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Middle East
11:29 am
Sat November 10, 2012

Fractured Syrian Opposition Eyed Warily

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SCOTT SIMON, HOST:

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U.S.
11:29 am
Sat November 10, 2012

BBQ Support: Feeding Fellow Americans After Sandy

Transcript

SCOTT SIMON, HOST:

Twelve days after Hurricane Sandy smacked the eastern seaboard and beyond, tens of thousands of people still lack basic necessities - food, water, even shelter. NPR's Richard Gonzales sent us this postcard about three men from Chicago who took it upon themselves to bring some comfort to Sandy's victims.

(SOUNDBITE OF CHATTER)

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Politics
11:29 am
Sat November 10, 2012

In Second Term, Obama Has New Opportunity

Transcript

SCOTT SIMON, HOST:

With his election victory behind him, President Obama now turns his focus to planning his second term. He again faces a divided Congress - a Republican-controlled House and a Senate led by Democrats. But a second term presents an opportunity for the president try to set a new agenda and maybe change his approach to governing.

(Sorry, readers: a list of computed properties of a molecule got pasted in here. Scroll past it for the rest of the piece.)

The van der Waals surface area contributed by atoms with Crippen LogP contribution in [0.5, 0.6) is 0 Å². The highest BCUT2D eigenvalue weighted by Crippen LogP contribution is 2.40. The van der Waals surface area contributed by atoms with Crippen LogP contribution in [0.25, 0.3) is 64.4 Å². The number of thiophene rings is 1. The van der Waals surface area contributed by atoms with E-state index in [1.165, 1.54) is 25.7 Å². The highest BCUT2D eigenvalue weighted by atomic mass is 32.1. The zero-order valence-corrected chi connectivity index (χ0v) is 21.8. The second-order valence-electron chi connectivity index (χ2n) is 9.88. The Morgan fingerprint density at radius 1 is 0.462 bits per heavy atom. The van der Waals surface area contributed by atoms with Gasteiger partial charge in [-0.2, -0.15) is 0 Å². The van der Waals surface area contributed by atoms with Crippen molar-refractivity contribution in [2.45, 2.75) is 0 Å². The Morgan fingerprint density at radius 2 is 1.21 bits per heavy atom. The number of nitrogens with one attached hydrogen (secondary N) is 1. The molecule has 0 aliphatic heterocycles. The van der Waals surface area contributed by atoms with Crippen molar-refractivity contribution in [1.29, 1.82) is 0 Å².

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Simon Says
10:33 am
Sat November 10, 2012

Making A Case For Closer Contact In Congress

From left, Sens. Max Baucus (D-Mont.), Orrin Hatch (R-Utah) and Sen. Jim Webb (D-Va.) await President Obama's State of the Union address in January 2011, when a bipartisan seating arrangement symbolically suggested a more cooperative spirit among lawmakers.
Brendan Smialowski Getty Images

Originally published on Sat November 10, 2012 2:32 pm

Gridlock is the term many use to describe what happens when legislation gets stalled in the U.S. Congress.